I'm afraid that only when those old and younger (Chad) fart councillors become old enough to loose their licence will they realize the importance of investing in public transit.

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By Noted (anonymous) | Posted February 06, 2015 at 12:02:59

"...a recent Hamilton-Today article that lists all the buses operating in the busiest part of that corridor shows that peak ridership is actually conservatively between 1,500 and 3,000 passengers per hour."


Qualifier: Numbers calculated on the service capacity of bus routes using King between John and James. 85% of said buses (ie. 70 of 83) were operated by the HSR, and 43% of those (ie. 30 of 70) were linked to the B-Line family (1/5/10/51).

Even at that, however :

30 x 40’ buses, seated passengers at capacity (40 per): 1,200
30 x 40’ buses, seated & standing passengers at capacity (83 per): 2,490
30 x 40’ buses, passenger crushload (95 per): 2,850

30 x 60’ artics, seated passengers at capacity (62 per): 1,860
30 x 60’ artics, seated & standing passengers at capacity (105 per): 3,150
30 x 60’ artics, passenger crushload (142 per): 4,260

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By Noted (anonymous) | Posted February 06, 2015 at 12:47:55 in reply to Comment 108789

1/5/10/51 avg 21/hr Mon-Fri
1/5/10/51 avg 12/hr Sat
1/5/10/51 avg 8/hr Sun

Or 18/hr Mon-Sun avg.

18 x 40’ buses, seated (40 per): 720
18 x 40’ buses, seated & standing (83 per): 1,494
18 x 40’ buses, sardined (95 per): 1,710

18 x 60’ artics, seated (62 per): 1,116
18 x 60’ artics, seated & standing (105 per): 1,890
18 x 60’ artics, sardined (142 per): 2,556

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By Noted (anonymous) | Posted February 06, 2015 at 12:18:20

"The report recommends a number of new capital expenditures to grow transit: $15.6 million for 25 new buses: 11 new express buses to start growing the "BLAST" network of express corridors and 14 new local buses.... For the $15.6 million in new vehicles, the report recommends sourcing $3 million from development charges, $5.7 million from the transit vehicle replacement reserve, and $6.9 million to be requested from Metrolinx as part of a request to cover the unfunded capital requirements in the ten year plan."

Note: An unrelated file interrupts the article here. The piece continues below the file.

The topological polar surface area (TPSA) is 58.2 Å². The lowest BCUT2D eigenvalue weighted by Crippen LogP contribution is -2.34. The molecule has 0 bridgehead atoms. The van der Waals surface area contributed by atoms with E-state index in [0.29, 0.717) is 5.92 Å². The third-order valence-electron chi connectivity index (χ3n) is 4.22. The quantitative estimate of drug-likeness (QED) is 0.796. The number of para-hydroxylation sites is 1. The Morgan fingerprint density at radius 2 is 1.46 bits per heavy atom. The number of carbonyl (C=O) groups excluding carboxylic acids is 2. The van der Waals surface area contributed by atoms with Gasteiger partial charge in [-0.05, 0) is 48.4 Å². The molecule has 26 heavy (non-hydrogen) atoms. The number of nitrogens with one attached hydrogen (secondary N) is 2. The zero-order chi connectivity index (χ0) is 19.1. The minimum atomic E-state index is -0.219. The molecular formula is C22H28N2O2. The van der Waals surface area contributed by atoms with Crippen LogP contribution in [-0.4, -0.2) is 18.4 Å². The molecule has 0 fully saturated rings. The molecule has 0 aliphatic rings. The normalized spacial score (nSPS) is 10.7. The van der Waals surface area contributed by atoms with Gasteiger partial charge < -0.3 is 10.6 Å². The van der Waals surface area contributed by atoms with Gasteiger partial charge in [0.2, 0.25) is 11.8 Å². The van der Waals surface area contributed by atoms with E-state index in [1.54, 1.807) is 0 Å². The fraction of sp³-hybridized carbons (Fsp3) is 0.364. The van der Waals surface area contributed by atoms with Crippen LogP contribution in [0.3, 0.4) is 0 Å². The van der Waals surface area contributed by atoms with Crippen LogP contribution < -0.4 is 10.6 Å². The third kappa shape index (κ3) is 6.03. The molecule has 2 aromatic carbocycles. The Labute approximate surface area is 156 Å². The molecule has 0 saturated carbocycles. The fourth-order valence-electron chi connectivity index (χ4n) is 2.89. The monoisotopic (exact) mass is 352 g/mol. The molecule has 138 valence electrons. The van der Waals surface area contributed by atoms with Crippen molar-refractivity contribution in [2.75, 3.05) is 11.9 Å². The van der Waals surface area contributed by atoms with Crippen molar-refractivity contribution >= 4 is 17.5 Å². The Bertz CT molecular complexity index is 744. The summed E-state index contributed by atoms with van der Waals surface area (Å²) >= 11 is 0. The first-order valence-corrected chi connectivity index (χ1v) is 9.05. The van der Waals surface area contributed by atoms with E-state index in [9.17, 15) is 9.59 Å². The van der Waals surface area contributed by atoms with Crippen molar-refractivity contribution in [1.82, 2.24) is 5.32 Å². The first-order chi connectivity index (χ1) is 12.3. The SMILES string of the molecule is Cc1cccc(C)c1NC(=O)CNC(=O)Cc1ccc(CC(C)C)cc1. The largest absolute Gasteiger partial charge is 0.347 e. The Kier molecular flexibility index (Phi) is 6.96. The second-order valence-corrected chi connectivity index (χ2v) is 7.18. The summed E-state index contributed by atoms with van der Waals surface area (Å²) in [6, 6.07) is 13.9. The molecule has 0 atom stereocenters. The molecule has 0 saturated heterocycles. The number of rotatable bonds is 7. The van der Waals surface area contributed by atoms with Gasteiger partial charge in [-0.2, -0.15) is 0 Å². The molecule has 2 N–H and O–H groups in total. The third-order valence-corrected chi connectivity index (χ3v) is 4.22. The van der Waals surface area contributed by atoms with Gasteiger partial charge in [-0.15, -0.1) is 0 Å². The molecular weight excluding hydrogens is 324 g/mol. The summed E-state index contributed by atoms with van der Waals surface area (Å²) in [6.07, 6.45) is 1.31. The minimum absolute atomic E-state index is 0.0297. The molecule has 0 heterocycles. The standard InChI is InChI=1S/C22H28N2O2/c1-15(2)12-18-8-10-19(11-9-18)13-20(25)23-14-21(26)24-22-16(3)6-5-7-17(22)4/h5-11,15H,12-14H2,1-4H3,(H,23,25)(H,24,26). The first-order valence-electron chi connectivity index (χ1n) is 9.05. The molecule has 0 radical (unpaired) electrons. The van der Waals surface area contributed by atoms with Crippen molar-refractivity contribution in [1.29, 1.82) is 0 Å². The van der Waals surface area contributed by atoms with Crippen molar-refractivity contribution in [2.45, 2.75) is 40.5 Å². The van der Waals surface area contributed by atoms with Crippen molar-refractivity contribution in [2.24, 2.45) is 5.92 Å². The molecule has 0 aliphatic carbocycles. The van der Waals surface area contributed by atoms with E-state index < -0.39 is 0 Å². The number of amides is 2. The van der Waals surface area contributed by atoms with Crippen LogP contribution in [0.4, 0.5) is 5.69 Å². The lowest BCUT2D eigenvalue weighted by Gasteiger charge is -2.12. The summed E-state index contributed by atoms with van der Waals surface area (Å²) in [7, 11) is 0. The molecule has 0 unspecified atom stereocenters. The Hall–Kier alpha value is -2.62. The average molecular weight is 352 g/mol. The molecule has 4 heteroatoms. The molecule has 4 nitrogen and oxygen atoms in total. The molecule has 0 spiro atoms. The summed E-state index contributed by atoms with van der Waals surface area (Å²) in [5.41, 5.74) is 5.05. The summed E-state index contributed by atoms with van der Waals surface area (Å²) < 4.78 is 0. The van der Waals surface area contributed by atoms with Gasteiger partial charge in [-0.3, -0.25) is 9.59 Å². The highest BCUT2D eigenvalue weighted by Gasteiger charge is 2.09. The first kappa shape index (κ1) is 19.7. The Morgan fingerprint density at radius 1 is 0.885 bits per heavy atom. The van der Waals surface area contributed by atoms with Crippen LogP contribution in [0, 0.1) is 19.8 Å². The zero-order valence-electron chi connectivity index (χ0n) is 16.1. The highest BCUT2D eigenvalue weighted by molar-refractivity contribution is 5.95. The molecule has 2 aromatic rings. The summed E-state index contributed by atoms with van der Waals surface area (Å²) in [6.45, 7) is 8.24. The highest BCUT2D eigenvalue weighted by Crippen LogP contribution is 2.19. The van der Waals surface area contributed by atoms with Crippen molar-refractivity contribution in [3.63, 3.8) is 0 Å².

This is presumably in addition to or in place of the 24 CNG buses ("including nineteen replacement buses, and five previously approved expansion buses") recommended for the 2015 budget cycle at a Dec 8 2014 Public Works Committee meeting.

So, 11 buses over 10 years to start growing the rapid transit system. Better than nothing, though there is an irony in enhanced service on the recently truncated 44 Rymal line (BLAST's S), and optimism in express enhancements to the 18 Waterdown route (BLAST's L), which registered a barrel-scraping 1.6% R/C (~2 boardings per revenue hour) in IBI's 2010 report.

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By Disgusted (anonymous) | Posted February 06, 2015 at 15:02:11

Watching the transit budget meeting now... these councillors are a bunch of incompetent bumbling idiots. VanderBeek in particular babbles on and on without making any sense. Do none of these people know how to speak concisely? Those loquacious bastards.

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By Pxtl (registered) - website | Posted February 06, 2015 at 15:17:12

So it seems like council is disappointed in the sluggish timeline planned by HSR in exchange for a lot of money upfront... and conversely the Mayor seems to be intent on slowing the process even further with waffling and citizen engagement processes. The downtown councilors are cranky about the fare increase.

What a mess.

It is a disappointing plan, but only because it's insufficiently aggressive.

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By AnjoMan (registered) | Posted February 06, 2015 at 16:27:49 in reply to Comment 108818

It is a disappointing plan, but only because it's insufficiently aggressive.

And yet councillors balked at the idea of funding it. Almost every councillor complained about the idea of raising fares even though the proposed fares are comparable to peers, but none of them proposed paying for the improvements out of taxes. If you are against raising fares and against increasing the levy, you are against improving the transit system --- its that simple.

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By Don McLean (anonymous) | Posted February 06, 2015 at 16:02:01